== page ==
The Age Old Question: Which Star Trek is Better?

WARNING: If you don’t know anything about Star Trek, you’re about to get really lost.  And I’m about to reveal quite a lot of my geek cred.  I beg forgiveness, and I’ll try to return to more inclusive topics later.

So yeah, Star Trek.

I started watching Star Trek: The Original Series (TOS) and Star Trek: The Next Generation (TNG) at the age of 4 or 5, thanks to my mother.  I was raised watching both shows, and loved every second of it.  I was 8 yrs old when Star Trek: Deep Space Nine (DS9) started, and I watched that incarnation of the show even more devotedly than my mother did.  By the time Star Trek: Voyager had started my mother and I had finally gotten my younger brother to watch the show, so Voyager-watching became a family event.

I’ll admit up front that I’ve only see about 1/3 of Star Trek: Enterprise some episodes were decent, and Archer was a good character, but overall, I just couldn’t get into it.  However, while I was leery of the new movie, I was pleasantly surprised by how absolutely fantastic it is.

I guess what I’m getting at, is I’ve got plenty of opinions of Star Trek.  I’m not as bad as some full-blown Trekkies.  I’ve never tried to learn Klingon, and I’ve never even been a convention (mostly because there’s never been one anywhere near me and I’m broke, but still…).  But I still know the show very well and could talk about it for hours.  I knew that if I was going to talk about tv shows at all, I HAD to talk about Star Trek.  Question is: which series, what aspect, what topic?  Etc.

So I’ve decided to enter into an age-old argument in Star Trek: TOS vs. TNG vs. DS9.

cast of The Original Series

Let me begin by saying: while I love TOS for nostalgic reasons, when it comes right down to it, it really wasn’t all that well-made.  Even for the 60’s it’s cheesy and clumsy, relying on many Shakespearian stage actors for side-characters who did not translate well to television, and using some really ridiculous plot devices.  TNG had the benefit of more experience, a larger group of good actors, and more time to develop the writing style and universe (though even the first couple seasons of TNG were pretty clumsy and cheesy at times).

The writing as a whole was far better in TNG than it was in TOS.  But TNG really came into its own with season 3 finale: “Best of Both Worlds.”  While the big-bad of the series, The Borg, had been introduced in a season 1 episode, it wasn’t into “Best of Both Worlds” that they really become the major problem they are for the rest of the series (and all the way through 1 of the movies and quite a bit of Voyager).  They are a fleshed-out, powerful enemy with grand schemes and unblinking determination.  While most the show retained its stand-alone, new-adventure-every-week episodes, the Borg became an overarching plot-line through the series.  And it was one of the best things the show ever did.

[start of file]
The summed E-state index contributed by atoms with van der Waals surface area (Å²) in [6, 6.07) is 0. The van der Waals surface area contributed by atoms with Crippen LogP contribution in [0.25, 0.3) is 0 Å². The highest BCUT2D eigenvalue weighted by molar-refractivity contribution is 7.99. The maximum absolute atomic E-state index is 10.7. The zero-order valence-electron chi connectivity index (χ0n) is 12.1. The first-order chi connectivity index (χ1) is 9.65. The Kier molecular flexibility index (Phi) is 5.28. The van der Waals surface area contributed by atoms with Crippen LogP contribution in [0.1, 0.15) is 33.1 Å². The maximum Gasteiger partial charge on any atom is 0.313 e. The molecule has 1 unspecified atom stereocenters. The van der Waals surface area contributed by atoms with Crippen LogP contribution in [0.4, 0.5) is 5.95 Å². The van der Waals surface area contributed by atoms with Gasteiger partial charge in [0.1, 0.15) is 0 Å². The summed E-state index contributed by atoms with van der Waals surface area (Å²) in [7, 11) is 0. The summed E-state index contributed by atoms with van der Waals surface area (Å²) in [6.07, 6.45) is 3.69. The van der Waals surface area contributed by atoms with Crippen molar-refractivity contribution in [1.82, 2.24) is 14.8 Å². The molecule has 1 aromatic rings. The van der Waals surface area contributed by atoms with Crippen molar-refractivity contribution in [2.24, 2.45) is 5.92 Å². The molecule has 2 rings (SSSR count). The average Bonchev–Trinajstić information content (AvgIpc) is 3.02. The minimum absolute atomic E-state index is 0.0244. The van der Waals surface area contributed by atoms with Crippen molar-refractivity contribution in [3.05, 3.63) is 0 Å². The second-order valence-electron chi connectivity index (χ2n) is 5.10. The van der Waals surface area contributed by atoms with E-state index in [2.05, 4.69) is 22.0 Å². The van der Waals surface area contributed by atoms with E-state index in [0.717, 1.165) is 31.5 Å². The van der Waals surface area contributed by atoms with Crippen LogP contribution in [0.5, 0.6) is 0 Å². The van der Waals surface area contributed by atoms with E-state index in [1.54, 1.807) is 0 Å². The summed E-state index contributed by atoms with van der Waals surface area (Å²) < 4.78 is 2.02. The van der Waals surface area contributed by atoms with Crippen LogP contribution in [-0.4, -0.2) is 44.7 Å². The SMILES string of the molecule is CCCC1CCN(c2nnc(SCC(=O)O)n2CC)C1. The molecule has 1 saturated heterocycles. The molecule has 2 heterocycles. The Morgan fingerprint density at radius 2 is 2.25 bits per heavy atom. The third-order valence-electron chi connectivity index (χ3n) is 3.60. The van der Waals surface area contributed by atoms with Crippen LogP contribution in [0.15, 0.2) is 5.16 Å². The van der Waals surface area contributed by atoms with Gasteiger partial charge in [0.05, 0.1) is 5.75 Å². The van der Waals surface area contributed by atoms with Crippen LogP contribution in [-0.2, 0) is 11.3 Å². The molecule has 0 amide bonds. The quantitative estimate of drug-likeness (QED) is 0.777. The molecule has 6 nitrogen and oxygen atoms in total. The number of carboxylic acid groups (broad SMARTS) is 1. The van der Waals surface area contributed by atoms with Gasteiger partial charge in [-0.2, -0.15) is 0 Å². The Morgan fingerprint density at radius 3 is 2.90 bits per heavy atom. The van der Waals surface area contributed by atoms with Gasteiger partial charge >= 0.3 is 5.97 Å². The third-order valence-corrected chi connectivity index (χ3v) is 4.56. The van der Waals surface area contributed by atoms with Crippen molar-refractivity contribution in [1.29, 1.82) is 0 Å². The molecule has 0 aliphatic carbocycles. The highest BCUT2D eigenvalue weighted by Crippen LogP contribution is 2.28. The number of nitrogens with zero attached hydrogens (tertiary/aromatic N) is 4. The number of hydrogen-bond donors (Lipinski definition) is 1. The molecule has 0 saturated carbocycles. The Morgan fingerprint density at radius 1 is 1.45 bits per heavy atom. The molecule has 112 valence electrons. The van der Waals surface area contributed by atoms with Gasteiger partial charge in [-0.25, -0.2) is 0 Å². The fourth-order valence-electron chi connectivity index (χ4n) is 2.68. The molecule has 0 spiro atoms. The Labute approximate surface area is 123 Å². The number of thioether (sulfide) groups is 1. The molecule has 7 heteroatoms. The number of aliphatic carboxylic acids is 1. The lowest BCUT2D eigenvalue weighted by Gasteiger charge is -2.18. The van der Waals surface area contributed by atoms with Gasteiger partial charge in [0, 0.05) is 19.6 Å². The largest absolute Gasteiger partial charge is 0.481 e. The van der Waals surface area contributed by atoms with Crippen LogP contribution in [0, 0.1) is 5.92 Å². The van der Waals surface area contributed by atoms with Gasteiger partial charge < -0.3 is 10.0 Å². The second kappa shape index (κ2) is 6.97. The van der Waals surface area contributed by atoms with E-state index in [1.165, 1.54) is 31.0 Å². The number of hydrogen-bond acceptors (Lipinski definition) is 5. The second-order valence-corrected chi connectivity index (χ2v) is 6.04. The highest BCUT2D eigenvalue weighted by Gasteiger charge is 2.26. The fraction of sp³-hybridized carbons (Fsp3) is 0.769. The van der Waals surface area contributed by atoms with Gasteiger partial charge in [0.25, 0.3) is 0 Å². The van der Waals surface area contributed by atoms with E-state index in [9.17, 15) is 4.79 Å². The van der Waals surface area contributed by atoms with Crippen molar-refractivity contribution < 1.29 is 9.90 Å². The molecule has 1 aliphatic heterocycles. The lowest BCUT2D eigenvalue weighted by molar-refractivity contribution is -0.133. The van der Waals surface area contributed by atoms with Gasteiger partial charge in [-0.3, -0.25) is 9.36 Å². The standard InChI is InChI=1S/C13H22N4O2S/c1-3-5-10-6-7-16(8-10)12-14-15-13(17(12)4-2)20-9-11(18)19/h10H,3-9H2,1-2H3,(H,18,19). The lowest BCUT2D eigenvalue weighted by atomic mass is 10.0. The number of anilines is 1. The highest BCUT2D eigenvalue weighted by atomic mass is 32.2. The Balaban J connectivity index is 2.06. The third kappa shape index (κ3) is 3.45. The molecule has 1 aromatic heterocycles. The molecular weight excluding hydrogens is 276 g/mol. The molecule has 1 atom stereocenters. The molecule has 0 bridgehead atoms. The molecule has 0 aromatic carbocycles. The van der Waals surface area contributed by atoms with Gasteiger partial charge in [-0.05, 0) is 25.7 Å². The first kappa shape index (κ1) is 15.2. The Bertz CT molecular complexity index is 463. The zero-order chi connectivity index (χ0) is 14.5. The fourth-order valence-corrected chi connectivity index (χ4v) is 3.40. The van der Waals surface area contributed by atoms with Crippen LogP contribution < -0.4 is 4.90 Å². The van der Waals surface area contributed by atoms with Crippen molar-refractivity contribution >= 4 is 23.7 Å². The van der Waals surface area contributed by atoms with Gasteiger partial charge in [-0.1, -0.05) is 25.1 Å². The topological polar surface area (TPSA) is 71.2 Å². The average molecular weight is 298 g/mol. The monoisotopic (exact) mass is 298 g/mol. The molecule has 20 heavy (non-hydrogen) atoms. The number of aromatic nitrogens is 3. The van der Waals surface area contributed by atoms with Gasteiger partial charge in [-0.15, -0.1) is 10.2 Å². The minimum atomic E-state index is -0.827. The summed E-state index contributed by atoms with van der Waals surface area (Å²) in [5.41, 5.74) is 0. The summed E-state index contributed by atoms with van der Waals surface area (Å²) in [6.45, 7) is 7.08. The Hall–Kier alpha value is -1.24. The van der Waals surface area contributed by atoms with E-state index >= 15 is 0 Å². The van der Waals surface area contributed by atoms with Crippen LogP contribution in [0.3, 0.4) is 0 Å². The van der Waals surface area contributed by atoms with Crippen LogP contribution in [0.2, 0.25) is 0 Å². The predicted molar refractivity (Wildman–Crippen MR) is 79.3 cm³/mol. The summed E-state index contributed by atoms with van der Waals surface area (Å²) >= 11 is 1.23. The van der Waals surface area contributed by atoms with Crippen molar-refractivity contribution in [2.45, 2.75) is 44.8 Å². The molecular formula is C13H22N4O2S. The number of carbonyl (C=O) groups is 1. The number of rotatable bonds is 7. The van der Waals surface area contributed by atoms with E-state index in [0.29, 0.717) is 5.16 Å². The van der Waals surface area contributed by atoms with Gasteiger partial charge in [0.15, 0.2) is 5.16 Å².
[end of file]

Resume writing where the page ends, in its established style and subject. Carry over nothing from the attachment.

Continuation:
Cast of The Next Generation

However, the biggest difference between TOS and TNG is the character development.  For instance, Capt. Jean-luc Picard is, quite frankly, a much better-written character than Kirk (my mother would smack me if she was reading this).  Kirk was a womanizer and a hot-head and a loyal friend; obviously, I’m simplifying here, but the writing never develops the character as much as it should.  Jean-luc Picard is serious, controlled, logical, loyal, diplomatic… but he also had a wild youth, he’s uncomfortable around children but secretly wants them, he likes mystery novels and he knows how to samba, he’s not the Don Juan type, but often gets the woman despite himself. I could go on…

And Picard is not the only character so finely developed.  They all are.  All of the main cast characters (and even a few who started out as small side characters) are thoroughly developed, with detailed histories, nuanced personalities, and complex interactions with other characters.

My biggest complaint with TNG is that the writers had a tendency to start plot arcs that they would then forget about.  The biggest example of this is a plot that was begun in the first season: alien parasites had taken control of several high-ranking members of Starfleet, Picard and Riker managed to kill them, but not before one had time to send a signal into space, presumably as a beacon to lead someone/thing to Earth.  This plot was never resolves, and was apparently forgotten.  I absolutely hate it when writers introduce some plot element in a series (tv show or book series) and then never resolve it.  Drives me NUTS.